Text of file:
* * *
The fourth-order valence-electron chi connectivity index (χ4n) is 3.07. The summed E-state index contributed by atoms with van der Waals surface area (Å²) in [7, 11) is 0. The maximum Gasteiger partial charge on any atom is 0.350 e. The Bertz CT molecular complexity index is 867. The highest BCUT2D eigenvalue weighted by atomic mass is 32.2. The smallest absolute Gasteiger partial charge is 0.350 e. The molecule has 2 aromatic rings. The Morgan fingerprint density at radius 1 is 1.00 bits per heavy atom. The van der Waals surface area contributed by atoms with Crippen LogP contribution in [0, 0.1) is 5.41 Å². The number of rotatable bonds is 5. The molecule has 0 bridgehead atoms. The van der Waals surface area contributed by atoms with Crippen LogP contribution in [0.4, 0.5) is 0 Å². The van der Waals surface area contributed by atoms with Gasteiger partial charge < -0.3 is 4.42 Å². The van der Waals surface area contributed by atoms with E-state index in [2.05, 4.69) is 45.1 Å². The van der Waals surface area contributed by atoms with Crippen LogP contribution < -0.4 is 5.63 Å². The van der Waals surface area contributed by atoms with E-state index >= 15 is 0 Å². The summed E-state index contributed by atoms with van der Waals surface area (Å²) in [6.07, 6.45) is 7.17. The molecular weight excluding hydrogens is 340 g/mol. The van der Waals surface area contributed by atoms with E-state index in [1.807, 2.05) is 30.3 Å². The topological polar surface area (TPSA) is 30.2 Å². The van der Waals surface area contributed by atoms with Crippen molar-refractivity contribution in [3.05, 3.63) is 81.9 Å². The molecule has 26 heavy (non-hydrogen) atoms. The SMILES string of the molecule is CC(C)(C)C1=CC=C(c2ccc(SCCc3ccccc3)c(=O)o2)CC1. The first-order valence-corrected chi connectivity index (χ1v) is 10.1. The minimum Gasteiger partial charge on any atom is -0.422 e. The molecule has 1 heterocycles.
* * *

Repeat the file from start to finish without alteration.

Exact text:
The fourth-order valence-electron chi connectivity index (χ4n) is 3.07. The summed E-state index contributed by atoms with van der Waals surface area (Å²) in [7, 11) is 0. The maximum Gasteiger partial charge on any atom is 0.350 e. The Bertz CT molecular complexity index is 867. The highest BCUT2D eigenvalue weighted by atomic mass is 32.2. The smallest absolute Gasteiger partial charge is 0.350 e. The molecule has 2 aromatic rings. The Morgan fingerprint density at radius 1 is 1.00 bits per heavy atom. The van der Waals surface area contributed by atoms with Crippen LogP contribution in [0, 0.1) is 5.41 Å². The number of rotatable bonds is 5. The molecule has 0 bridgehead atoms. The van der Waals surface area contributed by atoms with Crippen LogP contribution in [0.4, 0.5) is 0 Å². The van der Waals surface area contributed by atoms with Gasteiger partial charge < -0.3 is 4.42 Å². The van der Waals surface area contributed by atoms with E-state index in [2.05, 4.69) is 45.1 Å². The van der Waals surface area contributed by atoms with Crippen LogP contribution < -0.4 is 5.63 Å². The van der Waals surface area contributed by atoms with E-state index >= 15 is 0 Å². The summed E-state index contributed by atoms with van der Waals surface area (Å²) in [6.07, 6.45) is 7.17. The molecular weight excluding hydrogens is 340 g/mol. The van der Waals surface area contributed by atoms with E-state index in [1.807, 2.05) is 30.3 Å². The topological polar surface area (TPSA) is 30.2 Å². The van der Waals surface area contributed by atoms with Crippen molar-refractivity contribution in [3.05, 3.63) is 81.9 Å². The molecule has 26 heavy (non-hydrogen) atoms. The SMILES string of the molecule is CC(C)(C)C1=CC=C(c2ccc(SCCc3ccccc3)c(=O)o2)CC1. The first-order valence-corrected chi connectivity index (χ1v) is 10.1. The minimum Gasteiger partial charge on any atom is -0.422 e. The molecule has 1 heterocycles.